With key Italian banks on the verge of bankruptcy and capital flowing out of the country, Italy’s December 4th referendum results could hardly come at a worse time. Given the state of its economy, particularly the financial sector, the last thing that Italy needs is a protracted period of political-financial uncertainties.
Earlier this month, the Italians declaratively rejected the Constitutional referendum, which would have introduced key political reforms and ensured the continued administration of Matteo Renzi. As of last Wednesday, Italy—under the pressure of a banking crisis—formed a new government, although populist pressure is unlikely to let it govern for long. Opposition parties have already called for another constitutional referendum in 2017, along with an election as early as February.
This period of political upheaval has proven harmful for the Italian economy and banks. Italy has been experiencing capital flight in anticipation of the referendum, but state officials fear intensified capital flight as investors fear heightened political risks. In the aftermath of the referendum, Moody’s has downgraded the outlook of the Italian economy from stable to negative.
If such political upheaval were to occur under less trying circumstances, its impact would have been limited. But these are no ordinary times for Italy. Its economy is hemorrhaging, and the Italians are suffering. With a current growth rate of 0.7%, its income per capita is lower today than it was twenty years ago, meaning that it has experienced nearly two decades of lost growth. Additionally, its unemployment rate of 11.6% is second only to Greece in the Eurozone.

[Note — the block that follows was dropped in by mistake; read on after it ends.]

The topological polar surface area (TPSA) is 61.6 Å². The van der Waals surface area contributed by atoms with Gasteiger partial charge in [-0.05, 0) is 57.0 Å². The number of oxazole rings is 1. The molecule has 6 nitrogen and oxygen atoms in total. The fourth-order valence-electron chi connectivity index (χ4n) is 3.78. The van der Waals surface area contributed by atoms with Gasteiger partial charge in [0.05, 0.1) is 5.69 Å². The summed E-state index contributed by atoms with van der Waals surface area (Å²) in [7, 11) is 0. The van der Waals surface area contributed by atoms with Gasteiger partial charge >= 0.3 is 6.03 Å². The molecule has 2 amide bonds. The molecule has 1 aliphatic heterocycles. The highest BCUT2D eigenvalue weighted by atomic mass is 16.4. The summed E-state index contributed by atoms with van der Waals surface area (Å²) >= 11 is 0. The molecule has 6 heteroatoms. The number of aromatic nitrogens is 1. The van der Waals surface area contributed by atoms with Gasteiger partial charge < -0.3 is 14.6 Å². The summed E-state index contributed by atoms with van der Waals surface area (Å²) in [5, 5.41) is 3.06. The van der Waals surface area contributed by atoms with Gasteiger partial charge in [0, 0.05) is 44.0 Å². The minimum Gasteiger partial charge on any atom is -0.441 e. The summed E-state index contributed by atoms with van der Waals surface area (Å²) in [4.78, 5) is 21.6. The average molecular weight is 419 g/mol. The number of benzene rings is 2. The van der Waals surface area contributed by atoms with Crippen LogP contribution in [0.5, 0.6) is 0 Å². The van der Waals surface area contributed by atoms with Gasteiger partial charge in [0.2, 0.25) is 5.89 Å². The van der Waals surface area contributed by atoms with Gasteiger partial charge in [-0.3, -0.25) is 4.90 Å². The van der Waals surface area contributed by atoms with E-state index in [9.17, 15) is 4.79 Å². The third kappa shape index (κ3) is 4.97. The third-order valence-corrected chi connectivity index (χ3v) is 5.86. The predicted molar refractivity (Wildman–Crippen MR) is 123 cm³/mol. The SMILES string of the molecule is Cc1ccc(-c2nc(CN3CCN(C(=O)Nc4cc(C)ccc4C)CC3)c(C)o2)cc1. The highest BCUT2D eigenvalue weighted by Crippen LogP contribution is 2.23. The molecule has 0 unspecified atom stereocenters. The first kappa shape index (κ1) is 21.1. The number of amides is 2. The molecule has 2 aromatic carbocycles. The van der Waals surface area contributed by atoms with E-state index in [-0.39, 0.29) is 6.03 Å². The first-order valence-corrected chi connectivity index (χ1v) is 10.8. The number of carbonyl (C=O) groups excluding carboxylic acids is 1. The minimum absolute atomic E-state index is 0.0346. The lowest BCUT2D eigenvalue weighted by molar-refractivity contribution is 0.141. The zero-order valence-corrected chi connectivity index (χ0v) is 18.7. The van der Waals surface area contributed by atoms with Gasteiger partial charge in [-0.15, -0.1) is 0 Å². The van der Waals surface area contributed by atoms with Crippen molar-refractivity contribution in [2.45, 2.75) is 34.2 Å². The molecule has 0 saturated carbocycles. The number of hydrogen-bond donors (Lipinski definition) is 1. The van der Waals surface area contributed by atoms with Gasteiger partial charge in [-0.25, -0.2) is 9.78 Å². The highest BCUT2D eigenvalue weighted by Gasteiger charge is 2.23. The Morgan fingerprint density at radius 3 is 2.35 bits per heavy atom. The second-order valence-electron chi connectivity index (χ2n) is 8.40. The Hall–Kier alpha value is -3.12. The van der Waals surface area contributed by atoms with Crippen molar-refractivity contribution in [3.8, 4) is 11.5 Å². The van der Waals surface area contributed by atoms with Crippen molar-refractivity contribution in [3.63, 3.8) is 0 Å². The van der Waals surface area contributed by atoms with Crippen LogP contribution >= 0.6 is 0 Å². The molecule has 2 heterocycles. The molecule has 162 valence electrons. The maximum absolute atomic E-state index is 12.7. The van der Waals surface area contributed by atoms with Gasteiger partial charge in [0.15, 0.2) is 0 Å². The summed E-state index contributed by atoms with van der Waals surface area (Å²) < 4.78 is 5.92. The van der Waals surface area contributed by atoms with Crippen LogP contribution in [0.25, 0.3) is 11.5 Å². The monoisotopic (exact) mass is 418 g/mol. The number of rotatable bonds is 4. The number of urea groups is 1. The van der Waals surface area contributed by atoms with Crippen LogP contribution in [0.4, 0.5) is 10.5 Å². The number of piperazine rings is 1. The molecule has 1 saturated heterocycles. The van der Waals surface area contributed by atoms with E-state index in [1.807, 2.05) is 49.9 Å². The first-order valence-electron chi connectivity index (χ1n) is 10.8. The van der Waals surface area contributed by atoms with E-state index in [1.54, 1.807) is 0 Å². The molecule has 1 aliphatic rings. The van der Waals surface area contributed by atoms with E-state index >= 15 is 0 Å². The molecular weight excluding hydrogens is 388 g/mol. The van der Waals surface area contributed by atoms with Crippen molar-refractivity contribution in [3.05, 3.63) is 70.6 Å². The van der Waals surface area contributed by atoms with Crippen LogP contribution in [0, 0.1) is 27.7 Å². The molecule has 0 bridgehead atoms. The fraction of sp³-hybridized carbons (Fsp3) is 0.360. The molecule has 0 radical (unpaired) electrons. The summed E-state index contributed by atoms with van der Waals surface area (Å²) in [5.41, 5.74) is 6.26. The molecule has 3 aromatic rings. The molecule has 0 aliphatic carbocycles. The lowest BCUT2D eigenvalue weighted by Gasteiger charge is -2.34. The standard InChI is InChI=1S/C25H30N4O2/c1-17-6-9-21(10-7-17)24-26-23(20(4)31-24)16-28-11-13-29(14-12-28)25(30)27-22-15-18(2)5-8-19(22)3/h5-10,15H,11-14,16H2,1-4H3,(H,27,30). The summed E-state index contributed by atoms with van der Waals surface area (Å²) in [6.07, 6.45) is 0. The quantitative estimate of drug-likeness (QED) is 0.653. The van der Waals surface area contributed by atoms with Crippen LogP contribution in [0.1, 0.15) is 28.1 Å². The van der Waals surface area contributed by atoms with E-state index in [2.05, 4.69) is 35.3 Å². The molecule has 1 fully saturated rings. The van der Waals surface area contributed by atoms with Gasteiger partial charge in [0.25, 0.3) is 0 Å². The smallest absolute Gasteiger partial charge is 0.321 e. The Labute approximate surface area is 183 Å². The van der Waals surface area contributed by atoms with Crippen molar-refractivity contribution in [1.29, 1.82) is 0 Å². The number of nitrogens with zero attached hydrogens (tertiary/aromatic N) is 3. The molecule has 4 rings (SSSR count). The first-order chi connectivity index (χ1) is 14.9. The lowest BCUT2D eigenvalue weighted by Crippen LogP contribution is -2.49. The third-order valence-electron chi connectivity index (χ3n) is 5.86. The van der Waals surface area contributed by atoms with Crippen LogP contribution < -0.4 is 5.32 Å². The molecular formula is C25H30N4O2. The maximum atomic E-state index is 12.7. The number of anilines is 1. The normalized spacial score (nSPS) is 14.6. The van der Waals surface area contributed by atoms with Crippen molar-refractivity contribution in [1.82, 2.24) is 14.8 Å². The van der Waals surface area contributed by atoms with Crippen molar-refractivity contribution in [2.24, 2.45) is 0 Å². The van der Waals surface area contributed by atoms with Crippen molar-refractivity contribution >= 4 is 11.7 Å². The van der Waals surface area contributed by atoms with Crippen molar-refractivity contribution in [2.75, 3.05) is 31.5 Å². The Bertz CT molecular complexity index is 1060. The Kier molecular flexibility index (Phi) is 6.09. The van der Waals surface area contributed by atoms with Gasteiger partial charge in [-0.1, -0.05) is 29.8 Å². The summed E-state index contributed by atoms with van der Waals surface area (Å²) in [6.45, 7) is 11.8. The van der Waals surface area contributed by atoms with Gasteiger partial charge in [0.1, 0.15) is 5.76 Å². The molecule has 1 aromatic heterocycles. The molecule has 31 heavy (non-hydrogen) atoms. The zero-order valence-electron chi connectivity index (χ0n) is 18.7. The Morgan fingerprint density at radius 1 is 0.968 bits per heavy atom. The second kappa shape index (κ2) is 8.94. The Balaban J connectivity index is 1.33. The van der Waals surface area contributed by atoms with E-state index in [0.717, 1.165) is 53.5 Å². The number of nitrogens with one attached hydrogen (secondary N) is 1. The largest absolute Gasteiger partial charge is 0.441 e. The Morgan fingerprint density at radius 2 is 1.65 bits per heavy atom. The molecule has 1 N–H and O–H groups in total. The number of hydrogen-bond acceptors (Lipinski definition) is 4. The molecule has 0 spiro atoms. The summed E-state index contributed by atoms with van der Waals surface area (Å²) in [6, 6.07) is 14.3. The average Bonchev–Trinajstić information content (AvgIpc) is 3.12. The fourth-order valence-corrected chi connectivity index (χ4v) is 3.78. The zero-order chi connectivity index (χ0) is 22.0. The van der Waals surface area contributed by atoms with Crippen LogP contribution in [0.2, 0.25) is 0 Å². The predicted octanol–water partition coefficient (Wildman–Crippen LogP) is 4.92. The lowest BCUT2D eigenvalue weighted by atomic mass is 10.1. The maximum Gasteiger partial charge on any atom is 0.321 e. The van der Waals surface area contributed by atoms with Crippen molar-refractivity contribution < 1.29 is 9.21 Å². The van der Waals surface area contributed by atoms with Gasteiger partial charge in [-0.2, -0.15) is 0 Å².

Even worse, Italy’s banks are on the brink of disaster. Italian banks have accumulated more than €360 billion of non-performing loans, amounting to one-fourth of its gross domestic product. This means that 17% of Italy’s banking loans are sour, nearly 10 times worse than the U.S. level at the height of 2007-08 financial crisis.
Considering its severe economic and banking difficulties, a protracted period of political and financial uncertainty would be a disaster for Italian banks. If it is not able to assuage investor fears and stem capital flight, experts fear that Italy will experience a full-fledged banking crisis.
However, it is not only the Italians that should be the concerned: the Germans and the French have a lot to lose from an Italian banking crisis. Given the size of its economy and interconnections between systemically important banks, an Italian banking crisis might destabilize the entire Eurozone.
A recent Wells Fargo report estimated that 5% of German and 2% of French banking assets are exposed to Italian debt. Such exposure comes at a time when German banks themselves are struggling, with the Deutsche Bank identified by the International Monetary Fund (IMF) as the greatest threat to global financial stability.
On a political level, the referendum results do not bode well for the European project. The Italian results come after the Brexit referendum and ahead of major European elections in 2017, including the French presidential election and German Federal election. Marine Le Pen of France’s National Front—inspired by the Brexit referendum and U.S. presidential election—is hoping for a “Trump effect” in the French elections. Experts fear that the anti-establishment “No” vote in the Italian constitutional referendum will add momentum to Le Pen’s campaign in France and additional far right parties throughout Europe.
Italian and European Union (EU) leaders have been sluggish in addressing Italy’s banking difficulties. And given the risks posed by the Italian banking sector, it is in Italy and the EU’s best interests to ensure that the newly formed Italian government is stable, and that it addresses Italy’s banking difficulties swiftly. A failure to do so, combined with continued populist tensions, poses a great risk not just to Italy’s economy, but also to the Eurozone’s future.